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Change is Here for Retail, So What’s Next?

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Retail may be spending much of its time bemoaning the state of things, but the change has happened—and the next step is figuring out the next step.

“What has gone on for 50 or 100 years cannot continue to go on much longer,” Pano Anthos, founder and managing director of innovation accelerator XRC Labs, said speaking at the American Apparel & Footwear Association’s Supply Chain Innovation sourcing conference in New York City Wednesday. Technology and the trends that come with it are giving the consumer more and more opportunities to disrupt retail, whether retailers like it or not, Anthos added.

Where the retail process was once, ‘we will tell you what to wear, we will supply it, you will buy it,’ that’s old hat. Consumers now control everything from dictating what they want to buy, to when and where they want to buy it. Even omnichannel is on its way to becoming old news.

“It’s not omnichannel anymore. The customer is the channel,” Anthos said.

In the midst of this major shakeup for the sector, retail is also scrambling to accommodate see now, want now buying, and many are struggling to get out of their prehistoric ways when it comes to manufacturing. But that won’t hold for much longer either.

“Planes can’t get any faster and ships can’t get any faster, for the most part,” Anthos said. “The change that’s going to happen is on the manufacturing side.”

Jose Suarez, founder and CEO of quality assurance company Impactiva, is calling this new normal a demand chain instead of a supply chain.

“If you look at it as a demand chain and you realize that agility is the future, it is all about speed and flexibility,” Suarez said. “It’s producing a lot more skus in a lot less production runs and in a lot less time.”

The only way to do that is to partner with factories and foster relationships that are more than transactional—and though that won’t come as new information for those in the sector, it’s something an alarming number of retailers still aren’t putting into place yet.

What’s around the bend for apparel

Those retailers that aren’t catching on are going to be even more hard pressed when they accept the reality that they’re competing with factories too.

“A lot of factories are becoming retailers,” said Rick Horowitch, VP of global strategy and solutions business development for Bureau Veritas, who moderated the panel. Factories are, on their own, realizing that they can deliver what customers want, and some are starting to go straight to the shopper, cutting out the middleman (read: retailer) altogether.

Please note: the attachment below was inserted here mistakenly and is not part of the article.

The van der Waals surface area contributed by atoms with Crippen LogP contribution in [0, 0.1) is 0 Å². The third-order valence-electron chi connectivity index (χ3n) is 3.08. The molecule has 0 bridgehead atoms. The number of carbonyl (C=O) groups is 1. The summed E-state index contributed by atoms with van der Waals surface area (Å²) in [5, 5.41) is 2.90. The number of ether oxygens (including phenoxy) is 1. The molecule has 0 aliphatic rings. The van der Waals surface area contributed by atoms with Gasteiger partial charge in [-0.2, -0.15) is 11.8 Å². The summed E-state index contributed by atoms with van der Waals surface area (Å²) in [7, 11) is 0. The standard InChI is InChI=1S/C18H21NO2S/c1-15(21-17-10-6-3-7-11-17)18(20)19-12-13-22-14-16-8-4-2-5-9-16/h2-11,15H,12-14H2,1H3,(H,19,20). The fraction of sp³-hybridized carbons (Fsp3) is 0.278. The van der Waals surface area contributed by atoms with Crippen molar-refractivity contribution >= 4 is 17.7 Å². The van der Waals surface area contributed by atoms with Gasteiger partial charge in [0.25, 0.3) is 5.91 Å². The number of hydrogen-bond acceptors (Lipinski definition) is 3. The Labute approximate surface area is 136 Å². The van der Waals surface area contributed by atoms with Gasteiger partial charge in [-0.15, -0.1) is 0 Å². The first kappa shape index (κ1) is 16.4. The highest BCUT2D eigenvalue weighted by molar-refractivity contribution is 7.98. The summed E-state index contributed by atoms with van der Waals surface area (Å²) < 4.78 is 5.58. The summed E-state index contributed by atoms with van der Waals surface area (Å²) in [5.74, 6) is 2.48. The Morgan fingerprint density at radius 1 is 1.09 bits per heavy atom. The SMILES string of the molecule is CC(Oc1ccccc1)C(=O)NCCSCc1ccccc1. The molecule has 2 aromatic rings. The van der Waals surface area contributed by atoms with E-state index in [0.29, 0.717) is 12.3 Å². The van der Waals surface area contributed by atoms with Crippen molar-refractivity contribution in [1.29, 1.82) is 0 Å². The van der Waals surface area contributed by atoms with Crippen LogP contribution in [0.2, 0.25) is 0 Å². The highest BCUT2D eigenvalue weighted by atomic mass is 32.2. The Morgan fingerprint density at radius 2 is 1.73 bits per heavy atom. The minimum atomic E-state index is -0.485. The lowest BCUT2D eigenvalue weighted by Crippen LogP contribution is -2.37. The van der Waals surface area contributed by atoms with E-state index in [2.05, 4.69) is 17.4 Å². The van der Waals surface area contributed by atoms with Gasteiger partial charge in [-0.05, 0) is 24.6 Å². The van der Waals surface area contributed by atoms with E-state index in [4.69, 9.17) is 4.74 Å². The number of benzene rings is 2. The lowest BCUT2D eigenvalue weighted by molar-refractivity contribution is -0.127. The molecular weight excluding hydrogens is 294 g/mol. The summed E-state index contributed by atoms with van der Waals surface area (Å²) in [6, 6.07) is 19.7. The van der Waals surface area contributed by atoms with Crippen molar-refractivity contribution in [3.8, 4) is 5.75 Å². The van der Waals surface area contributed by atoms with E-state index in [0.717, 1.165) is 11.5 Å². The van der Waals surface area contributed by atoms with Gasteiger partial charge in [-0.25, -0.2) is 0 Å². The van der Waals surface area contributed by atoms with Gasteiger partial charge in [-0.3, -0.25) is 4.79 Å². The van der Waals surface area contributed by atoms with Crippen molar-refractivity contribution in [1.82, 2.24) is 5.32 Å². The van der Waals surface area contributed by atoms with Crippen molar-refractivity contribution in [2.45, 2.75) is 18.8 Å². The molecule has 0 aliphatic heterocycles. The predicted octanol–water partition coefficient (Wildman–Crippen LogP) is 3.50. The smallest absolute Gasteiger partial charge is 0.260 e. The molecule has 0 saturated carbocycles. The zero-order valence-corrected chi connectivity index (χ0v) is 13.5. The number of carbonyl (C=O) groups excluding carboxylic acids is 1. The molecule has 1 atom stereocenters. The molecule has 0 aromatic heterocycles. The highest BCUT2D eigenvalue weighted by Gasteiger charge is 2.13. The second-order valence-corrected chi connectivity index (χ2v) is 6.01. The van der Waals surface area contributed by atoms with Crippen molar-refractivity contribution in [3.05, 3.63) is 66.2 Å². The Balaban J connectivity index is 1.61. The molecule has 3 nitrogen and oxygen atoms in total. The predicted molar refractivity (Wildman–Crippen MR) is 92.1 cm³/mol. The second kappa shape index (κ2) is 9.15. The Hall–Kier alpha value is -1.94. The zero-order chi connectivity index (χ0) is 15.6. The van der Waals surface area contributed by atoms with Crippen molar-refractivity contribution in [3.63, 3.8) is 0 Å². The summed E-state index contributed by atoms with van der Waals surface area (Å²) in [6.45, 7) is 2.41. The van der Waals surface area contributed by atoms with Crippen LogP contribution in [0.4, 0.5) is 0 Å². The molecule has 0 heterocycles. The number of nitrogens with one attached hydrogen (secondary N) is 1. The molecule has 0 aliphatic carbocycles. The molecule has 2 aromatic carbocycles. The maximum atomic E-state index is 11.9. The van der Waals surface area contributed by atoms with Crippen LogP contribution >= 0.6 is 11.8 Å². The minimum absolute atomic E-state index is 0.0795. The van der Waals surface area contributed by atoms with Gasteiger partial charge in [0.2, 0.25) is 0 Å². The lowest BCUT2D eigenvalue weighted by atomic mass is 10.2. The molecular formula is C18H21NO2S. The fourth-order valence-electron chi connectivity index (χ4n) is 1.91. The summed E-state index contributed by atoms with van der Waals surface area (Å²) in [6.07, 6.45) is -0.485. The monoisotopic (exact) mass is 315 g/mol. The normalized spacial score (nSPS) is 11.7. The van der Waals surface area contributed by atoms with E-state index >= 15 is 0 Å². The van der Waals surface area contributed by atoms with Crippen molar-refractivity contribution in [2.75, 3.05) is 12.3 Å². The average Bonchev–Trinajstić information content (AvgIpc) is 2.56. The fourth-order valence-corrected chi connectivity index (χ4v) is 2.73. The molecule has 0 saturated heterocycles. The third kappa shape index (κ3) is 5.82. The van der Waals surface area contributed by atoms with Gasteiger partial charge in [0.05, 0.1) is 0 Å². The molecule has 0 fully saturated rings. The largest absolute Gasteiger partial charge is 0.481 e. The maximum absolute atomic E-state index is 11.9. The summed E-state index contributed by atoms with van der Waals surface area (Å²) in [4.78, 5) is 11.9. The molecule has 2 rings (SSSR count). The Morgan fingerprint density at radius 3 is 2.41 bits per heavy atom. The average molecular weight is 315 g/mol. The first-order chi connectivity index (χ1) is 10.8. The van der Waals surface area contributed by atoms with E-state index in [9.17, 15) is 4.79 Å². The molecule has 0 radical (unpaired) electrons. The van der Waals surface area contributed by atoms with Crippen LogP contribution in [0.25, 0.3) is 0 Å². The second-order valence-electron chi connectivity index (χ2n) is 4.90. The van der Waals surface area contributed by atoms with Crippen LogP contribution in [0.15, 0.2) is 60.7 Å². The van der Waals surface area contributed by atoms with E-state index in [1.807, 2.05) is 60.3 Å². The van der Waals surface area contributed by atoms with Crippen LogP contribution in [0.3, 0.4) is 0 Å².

Others, whether factories or not, are also getting into the game, offering product that can be made to order by the customer and presented directly to them in a matter of hours.

That’s what Boston’s Ministry of Supply is doing. The company, a brainchild of two MIT grads, started as a place to get performance clothing, and while it’s still known for that, now there’s a machine in its Boston store on Newbury Street making 3-D Print-Knit blazers in 90 minutes (that’s 90 minutes on the machine, but then the jacket goes through a dry cleaning process to get the fit right, buttons and trimmings are added and customers can typically get their jackets in about a week, according to an associate at the store).

“Yes we are at sort of the Stone Age of all of this, but it is happening,” Horowitch said. “The idea of full collections within 10 days, the idea of mass customization, we’re just starting to see all of this.”

What’s it going to take to evolve?

For one, as Despina Papadopoulos, founder and CEO of New York City design and development studio Principled Design, explained, the industry has got to get past focusing on competition and learn how to share ideas for the good of the sector.

“Companies need to take more risk,” Anthos said plainly. “They need to be willing to fail and celebrate, so to speak.”

At Amazon, which has been known to take risks, fail and try, try again, employees are empowered to think and create, though they have to write a press release to “sell” their idea before getting the company’s blessing.

The retailer Anthos has been most impressed with, however, isn’t Amazon. It’s TJX.

“They really understand their customer and they really understand that they have very little ego. They’re eager to figure out what’s next,” he said. “They’ve been a disruptor, but they also understand that if you’ve been a disruptor, you can be disrupted.”

Suarez agreed that moving toward a more modern model is a lot about changing company culture to accept risk, but it’s also about finding talent, because making the change is about process.

“It all comes back to designing world class processes and learning out everything you do in a company or else you’re going to have a hard time five, 10 years down the line,” he said.

The first step according to the panelists? Put together an innovation team of the best, brightest and most innovative in your organization, figure out the projects you want to tackle and get started.

“Think about who your customer is,” Papadopoulos said. “Move toward them and it doesn’t just become innovation for innovation’s sake.”

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